Beti: Beti is a language, or group of Bantu languages, spoken by the Beti-Pahuin people, who inhabit the rain forest regions of Cameroon, Republic of the Congo, Equatorial Guinea, Gabon, and São Tomé and Príncipe. The varieties, which are largely mutually intelligible and variously considered dialects or closely related languages, are:
Bulu: The Bulu (pronounced "Boulou"in French) is an African language spoken mainly in Cameroon with 800,000 speakers, including 200,000 people as their mother tongue. Ebolowa and Sangmelima are the two main cities where they speak the Bulu. This language family, Beti language, is closely related to Ntumu, the ewondo and Fang of Gabon and Equatorial Guinea. The Bulu language was codified by the first Presbyterian missionaries who arrived in Cameroon. They are made in a language of instruction of the Protestant doctrine to the colonial era. This language has (French Bulu) a dictionary of which one of the authors is Eyinga Moses. The first novel written in Bulu is Nnanga Kon.
Douala: The Douala language (ba bwambo Duala in Douala) is spoken in Cameroon, it belongs to the group of Bantu languages. It is a tonal language. It has some dialects such as Pongo and Malimba. The Douala belongs to the Bantu family of languages ??and the group of sawabantu languages. Douala is one of the first languages ??to be written by missionaries in Cameroon, with a translation of the New Testament in 1862 by Alfred Saker. Over the years, Douala knows three main spellings, each under the influence of colonial rule or original missionaries: German, French and English.
Eton: Eton, or Ìtón, is a Bantu language spoken by the Eton people of Cameroon. The exact number of Eton speakers is unknown, although Ethnologue cites 52,000 speakers based on a 1982 estimate by SIL. Bernard Delpech cites 250,000 inhabitants of the Eton area in 1985. The latest estimate seems to be much closer to reality. It is mutually intelligible with Ewondo, a fact which may have delayed its study for some time. Eton speakers inhabit the Lekié department of the Centre Region of Cameroon, an area north of the capital Yaoundé bounded in the north by the Sanaga River. Ethnologue cites four dialects of Eton, but its speakers generally distinguish two, a northern and a southern dialect, the latter of which is closer to the Ewondo language.
Ewondo: The ewondo or more precisely ‘’Kolo” is a language spoken in the southern part of Cameroon. It is somewhat similar with a few exceptions to other languages ??of Cameroon as “Iton” (or Eton), the ‘’Nnanga’’ the ‘’Bulu’’, the ‘’Fang’’ (Ntumu, etc.) It is a lingua franca used mainly by emigrant workers in the central region of the country (truck drivers, laborers and street vendors). It is the mother tongue of the‘’Beti be Kolo’’ (or Kolo Beti) commonly called, by abuse of language, ‘’Ewondos’’. This name originated from a mistake made by the first settlers. This error in 1895 was accidentally introduced by Georg August Zenker then taken by Pallotine and later the colonial administration. In ‘’Kolo Beti’’, ‘’Ewondos’’ just appoint one of their clans (not a language), as well as ‘’Edzoa’’,’’ Bene’’, ‘’Emombo’’, ‘’Etudi’’, ‘’Tsinga’’, ‘’Enoa’’, ‘’Etenga’’, ‘’Yanda’’, etc. These clans speak ‘’Kolo’’. The clan ‘’Ewondos’’ have the lineages of ‘’Mvog Atangana Mballa’’, ‘’Mvog Tsoungui Mballa’’, ‘’Mvog Fouda Mballa’’,’’ Mvog Atemengue’’, ‘’Mvog Betsi’’, ‘’Mvog Mbi’’, etc. The clan ‘’Bene’’ is composed of ‘’Mvog Manga’’, ‘’Mvog Amugu’’ and ‘’Mvog Belinga’’. The ‘’Mvog Abena’’, ‘’Mvog Ekala’’,’’ Mvog Evuna’’ and ‘’Mvog Ahanda’’ form the clan ‘’Etudi’’. In the clan Yanda we have lineages as ‘’Mvog Ngenda’’, ‘’Mvog Biako’’, ‘’Mvog Ebelkunu’’. Strictly speaking, the language ‘’Ewondo’’ does not exist. The ‘’Iton Beti’’ have clans as ‘’Essele’’, ‘’Mbokani’’, ‘’Mendoum’’, ‘’Menyagda’’ etc. who speak ‘’Iton’’. The ewondo is written with the Latin alphabet based on the General Alphabet of Cameroon languages. It was also written with other Latin alphabets.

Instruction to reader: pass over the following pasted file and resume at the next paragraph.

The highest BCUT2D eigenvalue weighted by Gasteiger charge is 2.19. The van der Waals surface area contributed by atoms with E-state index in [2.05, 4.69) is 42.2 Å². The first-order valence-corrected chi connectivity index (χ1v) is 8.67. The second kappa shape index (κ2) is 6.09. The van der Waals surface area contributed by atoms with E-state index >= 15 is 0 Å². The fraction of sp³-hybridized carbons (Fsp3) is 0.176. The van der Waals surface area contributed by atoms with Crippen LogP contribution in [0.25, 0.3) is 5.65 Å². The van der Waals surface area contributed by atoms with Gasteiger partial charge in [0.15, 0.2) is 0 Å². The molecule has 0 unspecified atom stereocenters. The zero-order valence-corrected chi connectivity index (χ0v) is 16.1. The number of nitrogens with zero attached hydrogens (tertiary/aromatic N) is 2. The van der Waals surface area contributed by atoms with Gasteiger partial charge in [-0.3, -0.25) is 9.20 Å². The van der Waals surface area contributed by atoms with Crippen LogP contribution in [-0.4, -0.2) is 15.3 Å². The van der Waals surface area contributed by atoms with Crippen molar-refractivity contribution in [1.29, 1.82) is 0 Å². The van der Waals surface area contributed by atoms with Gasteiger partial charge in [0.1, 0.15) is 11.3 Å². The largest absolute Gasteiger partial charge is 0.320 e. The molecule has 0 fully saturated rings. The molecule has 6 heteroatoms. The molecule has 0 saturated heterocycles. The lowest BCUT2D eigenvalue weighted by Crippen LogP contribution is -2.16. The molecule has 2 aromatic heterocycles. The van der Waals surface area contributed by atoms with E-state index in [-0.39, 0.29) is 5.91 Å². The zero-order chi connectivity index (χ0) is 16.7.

Fang: Fang is a Southern Bantoid language of Cameroon. It is traditionally classified as a Western Beboid language, but that has not been demonstrated to be a valid family. "Fang" is the name of the village the language is spoken in.
Fula ('Peul’ in French): Fula or Fulani or Fulfulde or Pulaar is spoken in twenty countries of Western and Central Africa from the shores of Senegal to those of the Nile. It is the mother tongue of the Fulani ethnic groups, and as a second language as the language used regionally by other ethnic groups.This language is a language of West Africa, spoken by the Fulani people (sing. Pullo, pl. Ful?e) of Senegal, Mauritania, Gambia, Guinea, Cameroon, Niger, Burkina Faso, Nigeria, Sierra Leone and Sudan. It is spoken as a mother tongue by Toucouleurs, the Senegal River Valley and as a second language of populations of other areas. This language is an agglutinative language of West Africa and Central Africa.
Hausa (‘Haoussa’ in French): Hausa or Haoussa, but in Hausa: (Hausanci) is a Chadic language spoken in West Africa, Benin, Burkina Faso, Cameroon, Côte d'Ivoire, Ghana, Niger, Nigeria, Sudan, and Togo. The first poems written in Hausa were written in Arabic alphabet adapted to the notation of African languages ??(`Ajami), dated from the early nineteenth century. At that time also arose a tradition of chronicles versified in Hausa, the most known is the Kano Chronicle (also noted in `Ajami). This tradition was added in the 1930s, as a result of British colonization, a literary production in Latin alphabet and a subset of the pan-Nigerian alphabets from plays, tales, short stories, novels and poetry.